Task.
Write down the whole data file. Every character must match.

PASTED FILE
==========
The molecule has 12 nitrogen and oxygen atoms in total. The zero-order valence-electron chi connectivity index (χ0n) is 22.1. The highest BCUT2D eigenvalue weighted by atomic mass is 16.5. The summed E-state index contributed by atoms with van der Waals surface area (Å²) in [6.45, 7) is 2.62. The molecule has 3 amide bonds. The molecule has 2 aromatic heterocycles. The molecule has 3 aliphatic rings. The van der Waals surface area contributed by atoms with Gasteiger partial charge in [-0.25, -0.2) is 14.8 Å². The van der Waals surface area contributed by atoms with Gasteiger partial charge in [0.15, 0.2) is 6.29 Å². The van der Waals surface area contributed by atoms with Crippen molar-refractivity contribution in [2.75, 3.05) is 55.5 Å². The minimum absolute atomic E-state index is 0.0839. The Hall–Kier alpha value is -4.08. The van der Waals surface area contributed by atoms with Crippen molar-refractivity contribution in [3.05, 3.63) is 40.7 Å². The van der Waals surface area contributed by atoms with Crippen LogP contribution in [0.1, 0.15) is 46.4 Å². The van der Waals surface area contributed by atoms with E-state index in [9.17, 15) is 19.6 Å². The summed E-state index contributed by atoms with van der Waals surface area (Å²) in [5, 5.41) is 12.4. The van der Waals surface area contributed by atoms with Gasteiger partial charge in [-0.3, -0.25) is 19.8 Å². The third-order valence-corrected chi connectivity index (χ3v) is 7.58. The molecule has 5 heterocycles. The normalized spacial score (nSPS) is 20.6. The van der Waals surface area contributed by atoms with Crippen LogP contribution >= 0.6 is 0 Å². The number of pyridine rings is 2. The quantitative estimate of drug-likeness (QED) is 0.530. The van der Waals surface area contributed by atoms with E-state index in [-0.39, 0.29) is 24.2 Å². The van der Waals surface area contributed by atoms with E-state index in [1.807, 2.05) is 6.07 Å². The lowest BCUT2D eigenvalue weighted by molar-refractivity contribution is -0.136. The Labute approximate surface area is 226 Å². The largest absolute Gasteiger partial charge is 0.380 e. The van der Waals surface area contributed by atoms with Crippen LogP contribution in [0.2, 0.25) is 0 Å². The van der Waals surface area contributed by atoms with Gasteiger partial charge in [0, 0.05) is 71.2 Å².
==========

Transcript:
The molecule has 12 nitrogen and oxygen atoms in total. The zero-order valence-electron chi connectivity index (χ0n) is 22.1. The highest BCUT2D eigenvalue weighted by atomic mass is 16.5. The summed E-state index contributed by atoms with van der Waals surface area (Å²) in [6.45, 7) is 2.62. The molecule has 3 amide bonds. The molecule has 2 aromatic heterocycles. The molecule has 3 aliphatic rings. The van der Waals surface area contributed by atoms with Gasteiger partial charge in [-0.25, -0.2) is 14.8 Å². The van der Waals surface area contributed by atoms with Gasteiger partial charge in [0.15, 0.2) is 6.29 Å². The van der Waals surface area contributed by atoms with Crippen molar-refractivity contribution in [2.75, 3.05) is 55.5 Å². The minimum absolute atomic E-state index is 0.0839. The Hall–Kier alpha value is -4.08. The van der Waals surface area contributed by atoms with Crippen molar-refractivity contribution in [3.05, 3.63) is 40.7 Å². The van der Waals surface area contributed by atoms with Crippen LogP contribution in [0.1, 0.15) is 46.4 Å². The van der Waals surface area contributed by atoms with E-state index in [9.17, 15) is 19.6 Å². The summed E-state index contributed by atoms with van der Waals surface area (Å²) in [5, 5.41) is 12.4. The van der Waals surface area contributed by atoms with Gasteiger partial charge in [-0.3, -0.25) is 19.8 Å². The third-order valence-corrected chi connectivity index (χ3v) is 7.58. The molecule has 5 heterocycles. The normalized spacial score (nSPS) is 20.6. The van der Waals surface area contributed by atoms with Crippen LogP contribution >= 0.6 is 0 Å². The number of pyridine rings is 2. The quantitative estimate of drug-likeness (QED) is 0.530. The van der Waals surface area contributed by atoms with E-state index in [-0.39, 0.29) is 24.2 Å². The van der Waals surface area contributed by atoms with E-state index in [1.807, 2.05) is 6.07 Å². The lowest BCUT2D eigenvalue weighted by molar-refractivity contribution is -0.136. The Labute approximate surface area is 226 Å². The largest absolute Gasteiger partial charge is 0.380 e. The van der Waals surface area contributed by atoms with Crippen LogP contribution in [0.2, 0.25) is 0 Å². The van der Waals surface area contributed by atoms with Gasteiger partial charge in [0, 0.05) is 71.2 Å².